Cincinnati Council’s Budget and Finance Committee will hear a presentation Thursday about how much it would cost to stop the city’s streetcar project. Council members will be able to ask questions, but the public will not be able to testify.
Project Executive John Deatrick will make the presentation for the city’s administration. It’s unknown if he’ll identify a specific amount for cancelling the project, or offer a range.
Some costs could be subject to negotiation or lawsuits involving contractors building the actual tracks and the Spanish company constructing the five streetcars for the planned system.
Right now a Council majority and the mayor support the plan. But new Mayor John Cranley campaigned against the streetcar and vowed to stop it if elected.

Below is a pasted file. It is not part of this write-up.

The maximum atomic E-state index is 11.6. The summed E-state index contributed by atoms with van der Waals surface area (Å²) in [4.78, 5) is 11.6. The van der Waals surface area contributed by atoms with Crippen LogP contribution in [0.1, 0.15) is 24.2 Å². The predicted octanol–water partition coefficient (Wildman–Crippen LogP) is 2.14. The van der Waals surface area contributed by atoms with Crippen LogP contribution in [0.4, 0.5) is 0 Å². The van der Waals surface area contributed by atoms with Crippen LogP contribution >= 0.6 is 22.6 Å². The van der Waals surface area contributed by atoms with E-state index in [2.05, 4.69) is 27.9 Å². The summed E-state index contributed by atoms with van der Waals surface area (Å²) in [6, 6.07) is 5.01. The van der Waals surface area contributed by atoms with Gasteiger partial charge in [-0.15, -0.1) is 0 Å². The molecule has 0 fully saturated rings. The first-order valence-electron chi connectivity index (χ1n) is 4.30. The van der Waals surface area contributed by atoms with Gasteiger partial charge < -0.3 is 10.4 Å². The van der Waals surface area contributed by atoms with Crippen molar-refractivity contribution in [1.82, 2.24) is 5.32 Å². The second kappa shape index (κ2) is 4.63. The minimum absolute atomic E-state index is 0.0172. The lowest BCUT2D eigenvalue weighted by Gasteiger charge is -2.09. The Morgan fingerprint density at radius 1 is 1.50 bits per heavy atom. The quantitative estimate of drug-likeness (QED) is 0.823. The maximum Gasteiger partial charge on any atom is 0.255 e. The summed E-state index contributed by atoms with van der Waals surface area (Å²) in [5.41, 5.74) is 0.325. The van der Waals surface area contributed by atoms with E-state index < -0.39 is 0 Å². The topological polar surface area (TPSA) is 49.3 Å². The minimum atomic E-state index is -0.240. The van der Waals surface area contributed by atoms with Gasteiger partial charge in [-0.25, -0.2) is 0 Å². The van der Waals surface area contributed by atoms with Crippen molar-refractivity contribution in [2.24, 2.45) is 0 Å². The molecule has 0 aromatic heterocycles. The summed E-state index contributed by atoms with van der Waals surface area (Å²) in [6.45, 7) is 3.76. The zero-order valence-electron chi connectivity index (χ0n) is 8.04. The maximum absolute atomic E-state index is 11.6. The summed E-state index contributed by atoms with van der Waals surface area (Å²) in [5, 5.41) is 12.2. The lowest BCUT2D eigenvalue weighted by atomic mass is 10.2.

Of the new nine-member Council taking over December 1, three members support the plan, three want it stopped and three say they want more detailed information before deciding on the project’s fate.
Officials in Washington, D.C. have already told the city the nearly $45 million of federal money for the streetcar must be returned if the project is stopped. Federal dollars also would not be available for costs to close it out.
A grassroots group of residents that recently formed is working to save the project. They held an organizing meeting last week. Supporters say the streetcar is an economic development tool and it will cost as much to stop it as to continue construction. Opponents say the city can’t afford the plan.
Thursday’s hearing on the streetcar begins at noon at city hall.